Differentiation - ensuring all learners can access the curriculum
Published: 05 Jul 2018 By Sasha Pleasance
Differentiation is integral to the principle of inclusion – it is about ensuring that all learners can access the curriculum. However, whilst a principled intention of education, it is a complex and often confusing term. The pursuit of accommodating the differences, and resultant needs, of every learner can seem challenging and also raise concerns about how differentiation can add to a teacher’s workload.
Whilst it is about ensuring individual needs are met, approaches to differentiation can incorporate individual, small group and whole group teaching.
Teachers can differentiate the following elements of their practice:
- Content - how the learner(s) will access learning material;
- Process - activities which help the learner(s) make sense of the content;
- Assessment - methods through which the learner(s) can show, apply or extend their learning;
- Learning Environment - the layout and ethos of the learning environment.
In relation to content, key points to consider are particular learning needs that may require reasonable adjustments; but also general consideration to resources/approaches used to support access to learning and that also motivate and enthuse all learners.
Consider how you can both support and challenge learners – high expectations are top of the Ofsted inspection agenda currently!
Find out what learners already know and then use that as the starting point for all lessons; this will also enable you to tailor learning to specific individuals/groups as appropriate and adapt lessons accordingly.
Use individual objectives for lessons – what do the learners want to achieve in the lesson? This is particularly effective in revision lessons, but also to support study skills such as essay writing or project-based work.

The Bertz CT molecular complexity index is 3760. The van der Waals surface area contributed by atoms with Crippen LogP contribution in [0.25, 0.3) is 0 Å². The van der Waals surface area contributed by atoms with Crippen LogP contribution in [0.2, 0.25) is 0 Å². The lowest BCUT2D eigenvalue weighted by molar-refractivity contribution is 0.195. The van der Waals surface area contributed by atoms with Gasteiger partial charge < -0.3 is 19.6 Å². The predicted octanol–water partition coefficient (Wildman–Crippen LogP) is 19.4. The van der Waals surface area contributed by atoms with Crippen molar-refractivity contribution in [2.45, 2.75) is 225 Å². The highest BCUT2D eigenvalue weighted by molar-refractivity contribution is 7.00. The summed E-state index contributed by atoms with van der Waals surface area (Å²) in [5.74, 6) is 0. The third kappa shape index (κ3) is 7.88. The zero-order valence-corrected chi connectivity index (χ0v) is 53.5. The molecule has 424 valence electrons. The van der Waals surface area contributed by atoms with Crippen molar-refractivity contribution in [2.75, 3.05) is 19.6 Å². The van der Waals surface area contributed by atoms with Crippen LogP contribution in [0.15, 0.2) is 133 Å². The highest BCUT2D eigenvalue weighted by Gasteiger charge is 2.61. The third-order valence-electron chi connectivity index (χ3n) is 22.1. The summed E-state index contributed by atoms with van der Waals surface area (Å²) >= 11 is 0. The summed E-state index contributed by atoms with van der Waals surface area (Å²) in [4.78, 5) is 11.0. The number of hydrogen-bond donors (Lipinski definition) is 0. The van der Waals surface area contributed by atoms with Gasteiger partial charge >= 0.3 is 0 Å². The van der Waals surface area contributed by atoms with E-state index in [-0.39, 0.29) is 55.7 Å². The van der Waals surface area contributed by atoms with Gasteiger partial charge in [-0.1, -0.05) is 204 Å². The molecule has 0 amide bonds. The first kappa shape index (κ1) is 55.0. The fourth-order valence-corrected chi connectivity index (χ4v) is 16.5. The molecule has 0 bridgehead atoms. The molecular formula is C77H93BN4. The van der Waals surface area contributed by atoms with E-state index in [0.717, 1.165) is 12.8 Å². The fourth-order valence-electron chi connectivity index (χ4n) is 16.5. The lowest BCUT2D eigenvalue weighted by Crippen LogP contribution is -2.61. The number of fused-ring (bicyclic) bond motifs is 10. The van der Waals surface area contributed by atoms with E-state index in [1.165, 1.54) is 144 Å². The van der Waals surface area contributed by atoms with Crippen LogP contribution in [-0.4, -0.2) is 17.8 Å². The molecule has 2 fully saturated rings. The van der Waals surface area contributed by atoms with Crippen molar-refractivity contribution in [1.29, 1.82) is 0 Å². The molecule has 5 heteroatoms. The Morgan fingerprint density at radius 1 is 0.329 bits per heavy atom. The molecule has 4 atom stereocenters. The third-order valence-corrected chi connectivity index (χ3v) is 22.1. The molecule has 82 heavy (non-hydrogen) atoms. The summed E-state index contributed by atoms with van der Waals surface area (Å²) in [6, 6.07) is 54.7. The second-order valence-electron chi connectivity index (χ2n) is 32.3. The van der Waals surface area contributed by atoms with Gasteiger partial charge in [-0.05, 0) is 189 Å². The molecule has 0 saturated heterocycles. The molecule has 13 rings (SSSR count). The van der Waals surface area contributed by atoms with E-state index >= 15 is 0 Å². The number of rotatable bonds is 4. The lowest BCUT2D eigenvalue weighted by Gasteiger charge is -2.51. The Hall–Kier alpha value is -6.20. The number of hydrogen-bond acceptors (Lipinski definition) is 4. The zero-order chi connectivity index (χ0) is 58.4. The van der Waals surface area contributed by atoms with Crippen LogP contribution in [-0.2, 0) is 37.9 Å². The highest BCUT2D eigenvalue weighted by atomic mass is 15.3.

Questioning – this is perhaps the most efficient way to differentiate learning. It is also the most responsive way to differentiate learning as it is happening in real time. Use questions to check key concepts, but also to extend learning and importantly to challenge learners towards critical thinking. Bloom’s taxonomy can be helpful here to compose questions that help the process of learning:
Consider different assessment methods – perhaps ask learners which method they would prefer to use.
Give learners choice about whether they want to work alone or collaboratively.
Use self-assessment and peer assessment – this can also link back to individual objectives set at the beginning of a lesson if used.
Use differentiated questioning to assess ongoing learning in lessons.
Consider the best layout to ensure access, but also what is most conducive for the lesson planned.
Build positive rapport with your learners so you know they know how your learning environment works, what you expect from them and most importantly that they feel safe and valued.
Differentiation is not without its difficulties. Care must be taken to avoid the potential negative consequences of differentiation; two common examples include:
- oversimplifying activities - this removes the challenge of deeper learning;
- setting up extension tasks or reducing or simplifying content – this communicates messages of potential to learners which can demotivate or frustrate them.
The term differentiation, however, seems to be on the wane, with mastery being its new replacement. Mastery is about challenging every learner and avoiding differential expectations.